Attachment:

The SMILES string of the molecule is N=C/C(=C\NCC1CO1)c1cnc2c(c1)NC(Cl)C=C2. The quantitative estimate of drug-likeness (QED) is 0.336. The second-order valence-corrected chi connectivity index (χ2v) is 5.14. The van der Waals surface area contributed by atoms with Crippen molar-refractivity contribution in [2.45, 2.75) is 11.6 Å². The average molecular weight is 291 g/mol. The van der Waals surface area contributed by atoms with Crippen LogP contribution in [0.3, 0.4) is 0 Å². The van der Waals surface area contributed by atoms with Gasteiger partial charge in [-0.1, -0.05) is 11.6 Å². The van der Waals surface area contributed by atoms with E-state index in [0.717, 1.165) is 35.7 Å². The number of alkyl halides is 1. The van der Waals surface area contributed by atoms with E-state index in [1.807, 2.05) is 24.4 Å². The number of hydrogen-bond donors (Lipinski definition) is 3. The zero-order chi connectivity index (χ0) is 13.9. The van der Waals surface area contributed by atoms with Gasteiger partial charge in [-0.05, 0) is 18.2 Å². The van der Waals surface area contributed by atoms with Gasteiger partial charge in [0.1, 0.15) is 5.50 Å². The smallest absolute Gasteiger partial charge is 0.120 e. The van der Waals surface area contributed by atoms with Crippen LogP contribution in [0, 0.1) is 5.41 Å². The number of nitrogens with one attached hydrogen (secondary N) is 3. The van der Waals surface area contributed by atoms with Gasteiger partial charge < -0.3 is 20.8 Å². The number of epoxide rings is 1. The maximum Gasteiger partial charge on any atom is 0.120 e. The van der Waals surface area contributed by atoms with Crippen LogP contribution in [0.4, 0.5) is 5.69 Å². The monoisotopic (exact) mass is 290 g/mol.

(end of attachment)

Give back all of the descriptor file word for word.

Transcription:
The SMILES string of the molecule is N=C/C(=C\NCC1CO1)c1cnc2c(c1)NC(Cl)C=C2. The quantitative estimate of drug-likeness (QED) is 0.336. The second-order valence-corrected chi connectivity index (χ2v) is 5.14. The van der Waals surface area contributed by atoms with Crippen molar-refractivity contribution in [2.45, 2.75) is 11.6 Å². The average molecular weight is 291 g/mol. The van der Waals surface area contributed by atoms with Crippen LogP contribution in [0.3, 0.4) is 0 Å². The van der Waals surface area contributed by atoms with Gasteiger partial charge in [-0.1, -0.05) is 11.6 Å². The van der Waals surface area contributed by atoms with E-state index in [0.717, 1.165) is 35.7 Å². The number of alkyl halides is 1. The van der Waals surface area contributed by atoms with E-state index in [1.807, 2.05) is 24.4 Å². The number of hydrogen-bond donors (Lipinski definition) is 3. The zero-order chi connectivity index (χ0) is 13.9. The van der Waals surface area contributed by atoms with Gasteiger partial charge in [-0.05, 0) is 18.2 Å². The van der Waals surface area contributed by atoms with Gasteiger partial charge in [0.1, 0.15) is 5.50 Å². The smallest absolute Gasteiger partial charge is 0.120 e. The van der Waals surface area contributed by atoms with Crippen LogP contribution in [0, 0.1) is 5.41 Å². The number of nitrogens with one attached hydrogen (secondary N) is 3. The van der Waals surface area contributed by atoms with Gasteiger partial charge < -0.3 is 20.8 Å². The number of epoxide rings is 1. The maximum Gasteiger partial charge on any atom is 0.120 e. The van der Waals surface area contributed by atoms with Crippen LogP contribution in [0.4, 0.5) is 5.69 Å². The monoisotopic (exact) mass is 290 g/mol.